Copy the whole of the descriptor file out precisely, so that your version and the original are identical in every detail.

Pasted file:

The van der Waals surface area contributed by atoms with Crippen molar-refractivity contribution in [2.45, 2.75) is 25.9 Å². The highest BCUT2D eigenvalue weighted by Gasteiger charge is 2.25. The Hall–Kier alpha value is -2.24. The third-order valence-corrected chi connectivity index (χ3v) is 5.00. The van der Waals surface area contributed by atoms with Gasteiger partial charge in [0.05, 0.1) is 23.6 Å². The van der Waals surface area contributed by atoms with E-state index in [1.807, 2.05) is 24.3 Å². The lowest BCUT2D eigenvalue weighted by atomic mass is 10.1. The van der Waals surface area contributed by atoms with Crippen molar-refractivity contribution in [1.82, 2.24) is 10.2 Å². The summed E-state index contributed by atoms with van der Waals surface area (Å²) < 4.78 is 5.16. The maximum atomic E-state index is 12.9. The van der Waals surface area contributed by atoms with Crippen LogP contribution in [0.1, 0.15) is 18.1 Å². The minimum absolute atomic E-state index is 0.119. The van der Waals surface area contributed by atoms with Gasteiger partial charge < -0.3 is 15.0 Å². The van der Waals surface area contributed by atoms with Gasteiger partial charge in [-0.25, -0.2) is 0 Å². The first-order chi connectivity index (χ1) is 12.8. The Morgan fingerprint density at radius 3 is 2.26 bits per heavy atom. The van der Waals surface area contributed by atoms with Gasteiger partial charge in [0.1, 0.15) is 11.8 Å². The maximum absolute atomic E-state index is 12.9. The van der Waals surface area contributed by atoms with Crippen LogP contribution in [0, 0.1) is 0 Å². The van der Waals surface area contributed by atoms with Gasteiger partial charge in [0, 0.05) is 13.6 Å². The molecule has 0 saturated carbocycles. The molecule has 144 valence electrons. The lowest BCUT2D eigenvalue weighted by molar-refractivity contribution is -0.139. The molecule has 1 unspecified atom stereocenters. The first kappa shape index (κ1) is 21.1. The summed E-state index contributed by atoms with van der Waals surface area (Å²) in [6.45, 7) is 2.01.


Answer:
The van der Waals surface area contributed by atoms with Crippen molar-refractivity contribution in [2.45, 2.75) is 25.9 Å². The highest BCUT2D eigenvalue weighted by Gasteiger charge is 2.25. The Hall–Kier alpha value is -2.24. The third-order valence-corrected chi connectivity index (χ3v) is 5.00. The van der Waals surface area contributed by atoms with Gasteiger partial charge in [0.05, 0.1) is 23.6 Å². The van der Waals surface area contributed by atoms with E-state index in [1.807, 2.05) is 24.3 Å². The lowest BCUT2D eigenvalue weighted by atomic mass is 10.1. The van der Waals surface area contributed by atoms with Crippen molar-refractivity contribution in [1.82, 2.24) is 10.2 Å². The summed E-state index contributed by atoms with van der Waals surface area (Å²) < 4.78 is 5.16. The maximum atomic E-state index is 12.9. The van der Waals surface area contributed by atoms with Crippen LogP contribution in [0.1, 0.15) is 18.1 Å². The minimum absolute atomic E-state index is 0.119. The van der Waals surface area contributed by atoms with Gasteiger partial charge < -0.3 is 15.0 Å². The van der Waals surface area contributed by atoms with Gasteiger partial charge in [-0.25, -0.2) is 0 Å². The first-order chi connectivity index (χ1) is 12.8. The Morgan fingerprint density at radius 3 is 2.26 bits per heavy atom. The van der Waals surface area contributed by atoms with Gasteiger partial charge in [0.1, 0.15) is 11.8 Å². The maximum absolute atomic E-state index is 12.9. The van der Waals surface area contributed by atoms with Crippen LogP contribution in [0, 0.1) is 0 Å². The van der Waals surface area contributed by atoms with Gasteiger partial charge in [0, 0.05) is 13.6 Å². The molecule has 0 saturated carbocycles. The molecule has 144 valence electrons. The lowest BCUT2D eigenvalue weighted by molar-refractivity contribution is -0.139. The molecule has 1 unspecified atom stereocenters. The first kappa shape index (κ1) is 21.1. The summed E-state index contributed by atoms with van der Waals surface area (Å²) in [6.45, 7) is 2.01.